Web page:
So we butchered our first sheep... *warning: graphic photos*

Hi guys!

It's been awhile since a farm post, but I wanted the next one to be more interesting than just a couple of fat sheep roaming and grazing to no end... So there you have it, a butcher post! This post is for those who are curious of what this graphic process may look like... Maybe it's to help you justify eating your meat, so you can understand what it takes to get it to your plate! I for sure will never look at meat the same since I witnessed the entire process of slaughtering to butchering. I'm not grossed out, but I'm more thankful and aware of what I'm eating.


Oh and if you didn't notice in the title, there are photos... With blood and guts. Sooooo know your limit, but I encourage you meat eaters to take the visual plunge for your meal's sake!


INTRODUCTION:
So the men of the hour, my husband Michael Park and my brother-in-law Josh Ashe, took on the deed, while I directed them with my Google iPhone results of "how to butcher a lamb", and of course, took photos. Chicken was the name of our ram, (because he behaved like a chicken) and after 9 months of roaming the earth, and hopefully breeding with our ewes in the past fall, he got the chop.


THE DEED:
We gently tied Chicken's legs together and carried him behind a tree where the herd couldn't see. Of course, the neighbors kids walked out right before Mike was about to cut Chicken's throat! So we moved the sheep a little more behind the tree, did a quick prayer thanking God for Chicken's life, and Mike did the deed. After we let the blood drain on an incline for ten minutes, we then drove Chicken to our next destination...


DIY BUTCHER SHOP:
Josh and his wife Suzie (my awesome and wonderfully crazy sister) turned their garage into a butcher shop, just for the occasion. Now Suzie and Josh have seven children (who I all love insanely much!) and these kids were EXCITED to see the dead sheep! They witnessed most of the process fully interested in what was happening. Now that's some tangible education!

Sawing off his legs below the knees to hang him.

SKINNING:
First stage, after hanging chicken, was to skin the hide... This was my special mission for Chicken; to process and tan his hide into a LEGIT sheepskin rug. None of that fluffy Ikea crap, real deal. Little did I know it would take five hours to carefully cut and "flesh" the hide before storing it until Summer. So I too, got my hands dirty and very smelly. Farmer points.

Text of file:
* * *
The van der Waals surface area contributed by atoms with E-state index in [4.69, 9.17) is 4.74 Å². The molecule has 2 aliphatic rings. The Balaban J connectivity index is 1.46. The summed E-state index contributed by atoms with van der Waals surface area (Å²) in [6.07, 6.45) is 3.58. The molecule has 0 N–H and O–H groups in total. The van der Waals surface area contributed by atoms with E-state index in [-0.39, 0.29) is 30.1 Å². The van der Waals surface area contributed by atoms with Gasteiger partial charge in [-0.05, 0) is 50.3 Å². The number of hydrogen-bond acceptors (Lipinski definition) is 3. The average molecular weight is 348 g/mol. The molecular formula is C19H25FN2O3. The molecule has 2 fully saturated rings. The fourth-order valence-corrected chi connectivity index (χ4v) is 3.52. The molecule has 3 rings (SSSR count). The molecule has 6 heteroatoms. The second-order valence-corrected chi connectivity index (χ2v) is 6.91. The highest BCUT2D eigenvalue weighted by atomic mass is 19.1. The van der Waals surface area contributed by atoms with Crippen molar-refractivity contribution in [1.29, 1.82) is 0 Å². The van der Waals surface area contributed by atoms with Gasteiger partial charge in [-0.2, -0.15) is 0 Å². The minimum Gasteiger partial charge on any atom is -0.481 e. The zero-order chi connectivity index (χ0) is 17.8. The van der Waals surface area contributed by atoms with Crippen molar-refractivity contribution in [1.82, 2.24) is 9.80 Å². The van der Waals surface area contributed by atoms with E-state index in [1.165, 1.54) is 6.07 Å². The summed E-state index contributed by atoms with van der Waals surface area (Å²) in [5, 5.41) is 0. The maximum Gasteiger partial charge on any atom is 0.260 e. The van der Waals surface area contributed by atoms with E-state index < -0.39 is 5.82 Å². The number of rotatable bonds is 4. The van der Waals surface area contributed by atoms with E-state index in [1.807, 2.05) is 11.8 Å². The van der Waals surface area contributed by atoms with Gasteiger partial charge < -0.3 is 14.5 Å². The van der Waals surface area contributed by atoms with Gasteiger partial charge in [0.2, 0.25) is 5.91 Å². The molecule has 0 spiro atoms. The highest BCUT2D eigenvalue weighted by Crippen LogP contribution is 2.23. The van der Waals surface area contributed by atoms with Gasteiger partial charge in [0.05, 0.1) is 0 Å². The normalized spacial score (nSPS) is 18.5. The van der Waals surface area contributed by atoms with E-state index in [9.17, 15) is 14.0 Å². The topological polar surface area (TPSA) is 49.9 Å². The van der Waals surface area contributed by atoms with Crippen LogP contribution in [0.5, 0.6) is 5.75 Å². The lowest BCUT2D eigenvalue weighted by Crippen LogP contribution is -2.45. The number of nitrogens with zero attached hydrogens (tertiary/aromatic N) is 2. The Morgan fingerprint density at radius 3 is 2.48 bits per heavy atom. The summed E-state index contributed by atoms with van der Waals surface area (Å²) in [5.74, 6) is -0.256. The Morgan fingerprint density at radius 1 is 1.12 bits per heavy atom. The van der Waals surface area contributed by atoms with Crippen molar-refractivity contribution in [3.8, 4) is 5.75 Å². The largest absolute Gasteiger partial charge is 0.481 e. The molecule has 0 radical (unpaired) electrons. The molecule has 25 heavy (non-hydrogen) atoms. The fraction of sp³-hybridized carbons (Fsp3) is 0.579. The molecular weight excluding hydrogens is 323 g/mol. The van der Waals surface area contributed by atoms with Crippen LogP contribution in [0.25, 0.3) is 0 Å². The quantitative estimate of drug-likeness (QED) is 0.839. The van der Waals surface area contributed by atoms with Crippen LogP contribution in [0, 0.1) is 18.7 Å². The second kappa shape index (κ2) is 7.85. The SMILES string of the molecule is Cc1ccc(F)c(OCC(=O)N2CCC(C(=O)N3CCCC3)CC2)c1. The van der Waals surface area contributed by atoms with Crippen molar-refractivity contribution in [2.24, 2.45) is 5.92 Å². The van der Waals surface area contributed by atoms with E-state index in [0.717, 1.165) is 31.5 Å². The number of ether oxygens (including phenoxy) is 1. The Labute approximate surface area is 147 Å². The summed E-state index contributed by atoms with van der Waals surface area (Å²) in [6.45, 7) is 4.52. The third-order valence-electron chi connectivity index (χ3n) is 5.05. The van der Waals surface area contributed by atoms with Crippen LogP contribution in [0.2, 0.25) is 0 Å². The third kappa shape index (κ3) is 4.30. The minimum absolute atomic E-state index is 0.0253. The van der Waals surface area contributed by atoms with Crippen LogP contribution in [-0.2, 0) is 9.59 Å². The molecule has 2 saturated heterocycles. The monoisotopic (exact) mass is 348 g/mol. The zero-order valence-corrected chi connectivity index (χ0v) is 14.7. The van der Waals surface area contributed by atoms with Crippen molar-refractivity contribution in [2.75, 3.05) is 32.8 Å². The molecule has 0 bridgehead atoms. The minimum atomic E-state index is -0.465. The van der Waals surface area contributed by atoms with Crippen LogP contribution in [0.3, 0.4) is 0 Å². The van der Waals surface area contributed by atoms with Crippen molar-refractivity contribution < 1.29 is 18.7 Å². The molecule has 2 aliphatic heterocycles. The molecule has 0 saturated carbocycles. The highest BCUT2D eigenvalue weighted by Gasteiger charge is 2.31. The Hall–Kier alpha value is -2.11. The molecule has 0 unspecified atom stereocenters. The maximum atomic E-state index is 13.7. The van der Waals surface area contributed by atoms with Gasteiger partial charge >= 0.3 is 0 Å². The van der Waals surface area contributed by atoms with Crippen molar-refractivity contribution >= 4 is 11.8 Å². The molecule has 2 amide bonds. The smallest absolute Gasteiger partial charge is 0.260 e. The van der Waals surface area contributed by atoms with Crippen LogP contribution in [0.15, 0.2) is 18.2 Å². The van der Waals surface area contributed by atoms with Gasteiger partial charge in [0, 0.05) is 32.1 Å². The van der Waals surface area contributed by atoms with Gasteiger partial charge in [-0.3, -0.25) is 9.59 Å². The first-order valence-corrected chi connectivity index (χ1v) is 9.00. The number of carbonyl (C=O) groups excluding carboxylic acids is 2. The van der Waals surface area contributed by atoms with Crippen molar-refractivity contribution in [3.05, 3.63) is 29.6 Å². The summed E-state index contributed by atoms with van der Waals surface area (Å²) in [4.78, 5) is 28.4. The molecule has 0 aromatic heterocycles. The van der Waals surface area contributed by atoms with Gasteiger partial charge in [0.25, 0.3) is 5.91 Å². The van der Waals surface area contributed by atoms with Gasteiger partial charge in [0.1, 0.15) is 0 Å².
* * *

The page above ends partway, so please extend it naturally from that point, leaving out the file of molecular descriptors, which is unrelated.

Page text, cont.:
I HOPE YOU GOT GUTS FOR THIS:
Once the hide was off, the men cut open the carcass to release the guts, which in my 6 year old niece's words was, "The coolest part!" I don't know about the "the coolest"  but it sure was the stinkiest! We kept the liver and heart but the rest was bound for a soon to be confused garbage man the next day...

Sheep heart (we put this in the ground meat!)
BUTCHER CUTS & PACKAGING:
Mike and Josh sawed the carcass into three primal cuts (back legs, rib cage, front legs) then took each piece upstairs to the kitchen to make the finer cuts. I was just so impressed that Mike could add the title of "butcher" to his skillsets!


CONCLUSION:
So there you have it, in one day, a sheep went from walking around to being divided up into small pieces in vacuum sealed bags! So how are you feeling? I hope more aware and thankful for that meat on your fork! Sadly, most meat doesn't come from happy and healthy sheep like Chicken on a 100% grassfed and organic diet. In the end, knowing how your meat is killed and butchered is great knowledge, but knowing where you meat was living and what it was eating is the most important to your health. That's why Mike and I are now aiming to eat and purchase only grass fed, organic meat. Yes it's more expensive, but in reality your health AND the animals you're eating can't afford the alternatives. A little pep talk from farmer Victoria, but since I don't have the time to educate you further on this matter, check out this awesome infographic explaining the difference between grass fed and grain fed beef. The same benefits overlap for grassfed lamb, bison, etc.

Oh ok a few more highlight photos...

I told the kids, "Look terrified!!" Hehe
Close and personal with my 5 hour fleshing process...
Married Man Power!! Hand grinding meat is no easy feat.
My sheepskin all fleshed with an inch layer of salt on top to preserve it while it drains out more liquids.

Alright I'm outta here! Always a pleasure to share and always a pleasure to hear people say they actually read my ramblings!

-Victoria Rose Park


2 comments

  1. info graphic didn't want to open up...?

    ReplyDelete
    Replies
    1. There no info graphic, just graphic photos, graphic is another word for something bloody or gross ;)

      Delete

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